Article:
by Mike Lynch

Barack Obama’s Big Data won the US election

Nov 12, 20125 mins
GovernmentIT LeadershipIT Strategy

Traditional news media on the eve of the United States Presidential election was reporting a closely-contested election and there were many polls indicating that it might be a photo-finish. However, one thing has become clear from this election: not all polls are created equal. The pollsters using the latest data processing and analysis techniques were the most successful in predicting the outcome of the elections. For those who had the stamina to watch the election campaign unfold over 22 long months, it became not just a battle of ideologies and campaign issues, but also a rivalry between old media pundits and new media analysts.

Three different “polling aggregators” used different methodologies to predict the outcome of the elections. One, Drew Linzer, posted on his website in June 2012 that the election would be won with a result of 332 votes for Obama, 206 for Romney. Over the months that followed, that prediction didn’t change, even as new information came in. As I write, Florida has just been called with the final electoral count coming in at … 332 votes for Obama, 206 for Mitt Romney.

What is remarkable here, is not only that savvy pollsters are using predictive analytics to determine outcomes – but just how accurate these predictions have proved, particularly compared with old-school Washington methodologies of going on a hunch, following your instinct, etc. So, these results show that we have now got better at predicting the future which is no small feat – but how about influencing the outcome? It turns out this was also the election where that happened too.

President Obama’s campaign ran an extremely sophisticated and relentless digital operation that threw out the rule book and took no assumption for granted. This was not an election won with a clever advertising campaign – that is too 90’s – and actually, that is what the Republicans did. This campaign was masterminded by data analysts who left nothing to chance. They revived the virtual campaign centre called from the ’08 election (and thus highlighting the benefits of “owning” your data), and encouraged supporters to volunteer their personal information, comments, post photos and videos, and donate funds. But this was only the starting point. In a multi-pronged engagement strategy, webmasters used supporters’ content to galvanise others and drive traffic to other campaign sites such as Obama’s Facebook page (33 million “likes”) and YouTube channel (240,000 subscribers and 246 million page views).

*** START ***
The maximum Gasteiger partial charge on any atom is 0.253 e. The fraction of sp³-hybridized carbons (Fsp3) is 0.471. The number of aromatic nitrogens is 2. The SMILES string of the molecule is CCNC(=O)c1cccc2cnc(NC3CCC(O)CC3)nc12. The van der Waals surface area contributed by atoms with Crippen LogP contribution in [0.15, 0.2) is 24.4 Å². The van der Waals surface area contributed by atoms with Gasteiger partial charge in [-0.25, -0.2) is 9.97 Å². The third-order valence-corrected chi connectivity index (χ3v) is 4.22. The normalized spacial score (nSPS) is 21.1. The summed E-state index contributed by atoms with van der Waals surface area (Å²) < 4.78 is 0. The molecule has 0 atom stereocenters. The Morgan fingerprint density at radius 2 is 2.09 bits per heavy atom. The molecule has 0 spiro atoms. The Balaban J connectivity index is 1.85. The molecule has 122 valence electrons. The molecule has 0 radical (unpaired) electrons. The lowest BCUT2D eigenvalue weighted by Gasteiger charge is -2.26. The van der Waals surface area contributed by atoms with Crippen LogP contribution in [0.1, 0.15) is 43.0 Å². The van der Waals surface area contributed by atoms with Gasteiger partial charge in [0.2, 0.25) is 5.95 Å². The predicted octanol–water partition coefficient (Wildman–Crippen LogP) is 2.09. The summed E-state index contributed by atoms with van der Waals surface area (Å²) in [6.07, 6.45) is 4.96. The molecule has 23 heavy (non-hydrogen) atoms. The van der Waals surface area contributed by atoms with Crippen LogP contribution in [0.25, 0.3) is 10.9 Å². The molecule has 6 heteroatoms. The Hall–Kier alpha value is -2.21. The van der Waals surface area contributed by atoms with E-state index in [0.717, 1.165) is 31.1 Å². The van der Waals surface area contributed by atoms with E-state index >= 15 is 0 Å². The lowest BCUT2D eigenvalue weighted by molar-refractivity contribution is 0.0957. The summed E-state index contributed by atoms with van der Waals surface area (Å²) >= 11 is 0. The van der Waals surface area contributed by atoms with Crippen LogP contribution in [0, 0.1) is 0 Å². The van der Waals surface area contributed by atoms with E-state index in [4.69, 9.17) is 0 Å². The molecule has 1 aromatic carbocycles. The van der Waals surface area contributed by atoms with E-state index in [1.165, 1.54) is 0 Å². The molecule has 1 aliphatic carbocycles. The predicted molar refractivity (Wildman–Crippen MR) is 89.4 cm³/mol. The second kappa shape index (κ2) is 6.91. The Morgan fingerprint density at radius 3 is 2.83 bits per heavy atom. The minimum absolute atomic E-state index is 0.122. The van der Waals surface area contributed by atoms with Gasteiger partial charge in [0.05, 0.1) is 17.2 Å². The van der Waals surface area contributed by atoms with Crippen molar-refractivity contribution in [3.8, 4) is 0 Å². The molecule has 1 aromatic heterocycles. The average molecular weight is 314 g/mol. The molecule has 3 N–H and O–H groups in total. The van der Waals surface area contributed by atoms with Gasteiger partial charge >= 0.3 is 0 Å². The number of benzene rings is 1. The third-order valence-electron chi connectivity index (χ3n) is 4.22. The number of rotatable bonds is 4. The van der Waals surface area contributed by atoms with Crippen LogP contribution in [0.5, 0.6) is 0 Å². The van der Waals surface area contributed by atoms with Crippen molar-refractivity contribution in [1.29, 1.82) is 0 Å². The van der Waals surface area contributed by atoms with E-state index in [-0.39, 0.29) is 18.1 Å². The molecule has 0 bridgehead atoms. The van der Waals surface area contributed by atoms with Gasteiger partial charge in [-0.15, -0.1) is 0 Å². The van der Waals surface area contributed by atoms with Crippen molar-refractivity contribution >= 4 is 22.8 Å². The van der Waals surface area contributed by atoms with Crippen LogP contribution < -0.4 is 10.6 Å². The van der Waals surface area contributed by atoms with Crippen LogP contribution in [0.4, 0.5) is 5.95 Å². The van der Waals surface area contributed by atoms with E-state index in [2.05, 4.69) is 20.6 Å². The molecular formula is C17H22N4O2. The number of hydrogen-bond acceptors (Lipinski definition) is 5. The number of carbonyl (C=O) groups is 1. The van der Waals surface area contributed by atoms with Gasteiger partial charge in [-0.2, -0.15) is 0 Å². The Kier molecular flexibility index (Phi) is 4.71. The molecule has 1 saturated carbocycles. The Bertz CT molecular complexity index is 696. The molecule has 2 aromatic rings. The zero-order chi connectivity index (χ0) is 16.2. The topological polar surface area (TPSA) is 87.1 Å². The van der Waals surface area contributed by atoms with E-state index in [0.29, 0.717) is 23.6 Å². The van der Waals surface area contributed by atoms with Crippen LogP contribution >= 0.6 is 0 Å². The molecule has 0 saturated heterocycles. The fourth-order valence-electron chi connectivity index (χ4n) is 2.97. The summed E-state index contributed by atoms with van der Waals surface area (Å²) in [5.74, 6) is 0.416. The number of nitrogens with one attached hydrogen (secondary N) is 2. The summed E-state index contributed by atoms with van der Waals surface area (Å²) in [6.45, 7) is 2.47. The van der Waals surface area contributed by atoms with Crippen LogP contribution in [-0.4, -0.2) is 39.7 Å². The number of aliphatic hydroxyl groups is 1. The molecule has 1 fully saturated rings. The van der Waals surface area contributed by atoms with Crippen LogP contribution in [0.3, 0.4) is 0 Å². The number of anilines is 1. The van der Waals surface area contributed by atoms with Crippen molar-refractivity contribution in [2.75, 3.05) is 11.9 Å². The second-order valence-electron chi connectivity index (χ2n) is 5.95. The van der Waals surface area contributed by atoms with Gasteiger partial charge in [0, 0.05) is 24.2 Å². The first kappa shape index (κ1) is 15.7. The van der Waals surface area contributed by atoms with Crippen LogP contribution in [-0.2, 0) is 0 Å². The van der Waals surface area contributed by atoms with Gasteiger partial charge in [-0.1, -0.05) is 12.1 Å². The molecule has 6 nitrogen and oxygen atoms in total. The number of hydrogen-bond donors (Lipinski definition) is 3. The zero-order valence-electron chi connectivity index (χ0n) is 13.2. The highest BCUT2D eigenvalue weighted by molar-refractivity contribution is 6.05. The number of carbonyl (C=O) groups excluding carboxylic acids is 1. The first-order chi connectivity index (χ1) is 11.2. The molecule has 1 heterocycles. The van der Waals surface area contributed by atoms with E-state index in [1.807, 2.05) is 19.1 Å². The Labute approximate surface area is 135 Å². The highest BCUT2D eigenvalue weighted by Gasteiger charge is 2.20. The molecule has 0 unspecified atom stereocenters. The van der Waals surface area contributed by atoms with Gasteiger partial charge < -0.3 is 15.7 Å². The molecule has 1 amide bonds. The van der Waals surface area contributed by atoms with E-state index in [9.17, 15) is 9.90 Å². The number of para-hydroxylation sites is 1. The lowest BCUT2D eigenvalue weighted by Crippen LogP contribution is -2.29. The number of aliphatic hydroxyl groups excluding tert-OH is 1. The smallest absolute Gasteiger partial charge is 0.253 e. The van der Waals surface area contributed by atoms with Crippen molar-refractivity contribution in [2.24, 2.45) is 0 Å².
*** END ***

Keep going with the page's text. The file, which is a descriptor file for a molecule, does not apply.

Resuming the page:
The Romney campaign struggled to keep up in this digital arms race and resorted to an old-fashioned conservative rhetoric posted in blogs, sympathetic TV and radio stations which attracted headlines and roused followers but Romney’s YouTube channel only attracted 23,700 subscribers and 26 million page views.

What this tells us is that data mining is changing politics and the Obama campaign micro-targeted potential supporters. Take this example: a contest to dine with Sarah Jessica Parker in her New York home targeted a small selection of people who have an affection for competitions who also like small dinners and are attracted to celebrities in order to raise funds. Such a group exists – and has deep pockets. Everything about a person that can be measured, was measured and, combined with predictive analytics, allowed the campaign not only to find voters but also to determine what sorts of messages would get their attention and what types of people would be persuaded by certain types of messages.

The entire volunteer system of the Obama campaign, a not inconsiderable number of people, was also carefully parsed and call lists allocated based on likelihood to match. Call lists ranked names in order of persuadability; 75 per cent of data covered basics such as gender, age, address and voting record, but an additional 25 per cent of consumer data allowed them to predict who was going to make a donation online, who would do it by mail, or who would become a volunteer.

When the campaign felt it had sufficient momentum with galvanising supporters, it turned to fundraising, and then to voter turnout. Every single night, the team ran 66,000 computer simulations going over how the elections might pan out in order to find the optimum breakdown. Such exercises turned them onto avenues they hadn’t taken, such as Reddit, a social news website.

This was also the first time that cloud computing played a big role in the campaign: the Obama team ran their data mainly using Amazon Web Services and used open source software and Amazon services to inexpensively write or tailor their own programmes.

Team Obama’s experience will tell you that David beat Goliath – it wasn’t the super-expensive ads on the national networks that won the election, but the very careful micro-targeting of messages tailored to each reader. The campaign messages were directed differently at siblings and spouses.

And this is something that corporate marketers and CIOs can replicate very easily. If, predictive analytics and data processing is taking some of the magic out of democracy – will the same concepts applied to consumer mean the end of free will?

About the Author:

Mike Lynch is the founder and former CEO of UK software company Autonomy